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The Tenth Chamber - Glenn Cooper

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Genre: Crime / Thriller / Author: Glenn Cooper / Paperback / 400 Pages / Book is published 2010-03-18 by Arrow

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      08.08.2011 15:41
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      A good book for a quiet afternoon

      On my recent book-hording adventure on eBay I managed to purchase a job lot of books for just under £10, working out to around 50p a book, in other words a complete bargain. One of the books in the lot was this one 'The Tenth Chamber' by Glenn Cooper. The original RRP is £11.99 and can still be purchased in most bookshops and internet sites like Amazon.

      The book has 345 pagers and is split into 38 chapters; the book is divided into stories from 3 different millennia (30,000BP, 1118-1507AD and 'today') although the prologue is written in the 1800's. I found the cover of the book very appealing showing a red velvet covered table with a large medieval style book placed in the middle with a skull balanced on top, this is surrounded with a background that looks like a church with the stained glass windows, the cover also tell's you that the book is written by a best selling author and also the sentence
      'A hidden chamber holds a devastating secret that could change the world forever'. As you can imagine it all sounded very interesting and it became the book I wanted to read first, it sounded like just my cup of tea!!

      The chapter's are mixed and follow no time line and you never know what the next period of time you will read about, for example in one minute you finish a chapter from 1118Ad and then next you in the modern day, I did find this both good and bad as just I was 'getting' into a particular story line, it stop's half way and you begin another, this did become quite annoying and I did find myself re-reading certain chapters, to pick up at certain story line again.

      The synopsis on the website is as follows...............
      'Abbey of Ruac, rural France - A medieval script is discovered hidden behind an antique bookcase. Badly damaged, it is sent to Paris for restoration, and there literary historian Hugo Pineau begins to read the startling fourteenth-century text. Within its pages lies a fanciful tale of a painted cave and the secrets it contains - and a rudimentary map showing its position close to the abbey. Intrigued, Hugo enlists the help of archaeologist Luc Simard and the two men go exploring. When they discover a vast network of prehistoric caves, buried deep within the cliffs, they realize that they've stumbled across something extraordinary. And at the very core of the labyrinth lies the most astonishing chamber of all, just as the manuscript chronicled. Aware of the significance of their discovery, they set up camp with a team of experts, determined to bring their find to the world. But as they begin to unlock the ancient secrets the cavern holds, they find themselves at the centre of a dangerous game. One 'accidental' death leads to another. And it seems that someone will stop at nothing to protect the enigma of the tenth chamber.'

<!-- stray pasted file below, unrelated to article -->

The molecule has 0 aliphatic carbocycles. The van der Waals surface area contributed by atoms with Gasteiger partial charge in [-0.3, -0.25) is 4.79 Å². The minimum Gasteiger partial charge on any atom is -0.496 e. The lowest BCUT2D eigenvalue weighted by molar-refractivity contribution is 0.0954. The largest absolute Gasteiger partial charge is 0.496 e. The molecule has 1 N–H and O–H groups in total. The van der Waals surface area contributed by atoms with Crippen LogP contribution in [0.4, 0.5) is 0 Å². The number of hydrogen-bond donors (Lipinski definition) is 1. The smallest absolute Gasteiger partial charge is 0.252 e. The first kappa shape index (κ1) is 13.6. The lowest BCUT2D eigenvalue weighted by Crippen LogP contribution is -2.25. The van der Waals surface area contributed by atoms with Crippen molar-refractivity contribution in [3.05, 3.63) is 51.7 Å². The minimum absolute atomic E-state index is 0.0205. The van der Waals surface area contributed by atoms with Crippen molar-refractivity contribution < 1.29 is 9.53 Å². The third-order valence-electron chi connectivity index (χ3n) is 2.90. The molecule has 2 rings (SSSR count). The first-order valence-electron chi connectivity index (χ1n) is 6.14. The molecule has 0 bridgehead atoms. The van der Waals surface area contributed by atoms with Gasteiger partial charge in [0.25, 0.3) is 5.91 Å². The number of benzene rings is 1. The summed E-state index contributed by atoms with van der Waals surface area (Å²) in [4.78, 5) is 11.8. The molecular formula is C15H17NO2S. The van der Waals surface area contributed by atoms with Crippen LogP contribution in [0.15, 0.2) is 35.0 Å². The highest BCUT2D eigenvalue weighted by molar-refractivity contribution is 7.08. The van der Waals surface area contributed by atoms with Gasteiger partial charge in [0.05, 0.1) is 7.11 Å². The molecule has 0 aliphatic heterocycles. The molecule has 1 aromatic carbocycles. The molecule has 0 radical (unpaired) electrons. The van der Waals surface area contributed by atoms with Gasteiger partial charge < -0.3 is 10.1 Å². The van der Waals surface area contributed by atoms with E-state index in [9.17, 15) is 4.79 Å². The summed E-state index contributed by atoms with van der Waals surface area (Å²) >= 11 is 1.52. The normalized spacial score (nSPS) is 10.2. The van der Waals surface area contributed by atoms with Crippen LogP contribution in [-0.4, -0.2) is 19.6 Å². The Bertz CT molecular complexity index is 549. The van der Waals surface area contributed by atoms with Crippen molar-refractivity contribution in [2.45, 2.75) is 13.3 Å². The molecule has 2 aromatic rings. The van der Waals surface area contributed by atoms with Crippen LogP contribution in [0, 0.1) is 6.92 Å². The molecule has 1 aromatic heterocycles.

30,000 BP - In these chapters we are introduced to a 'clan' called the 'bison clan' these are 'hunter-gatherer' type. The story lines in these chapters are told by Tal. The story mainly centres on the clan living around the caves and the secrets held there, the secrets are the basis of the latter chapter. This story line has the least amount of chapters based on it and I was quite upset about this, as I found this one very interesting and quite true to the few real facts it is based on.

      1118-1507 AD - These chapter's make up around a third of the book and centres around the life of one monk and his journey through life after discovering the caves. These chapters are told by a monk called Bernard and in the later chapters it is 3rd person from an unknown source all of the chapters are based in and around Ruac abbey. I did find these chapters interesting although they were slightly shorter than the others, and didn't really seem understandable and seemed to flit from one thing to another, it did become rather annoying.

      MODERN DAY - These chapters make up most of the book and I didn't seem to be able to 'get' into these books as much as the other two. It is told through the eyes of Hugo and Luc, although a chapter or two are written by the resident mayor of Ruac these follow the excavations of the caves and the surrounding town, although there is a random chapter based in London. These chapters contain lots of sub stories and contain the obligatory love story (I hate these!).

      1899 AD - This is the date in which the prologue is written and gives the reader a tantalizing view of what is to come throughout the book This is written in the 3rd person and briefly gives you a insight into some of the characters.

      Overall I did enjoy this book and completed it quite quickly as it is quite an easy read. I was expecting something different to what I got; a lot of the basis of the story is a bit unbelievable and sometimes seems to drag over unimportant facts while rushing over important ones. I feel that more of the book should have been more dedicated to the history side as I believe this gave the basis of the 'modern' setting story. I would recommend this book if you enjoy fantasy thriller type stories who don't mind books that are not overly in-depth. I would recommend this book for an afternoon in the garden etc as it's not particularly a hard book to read.


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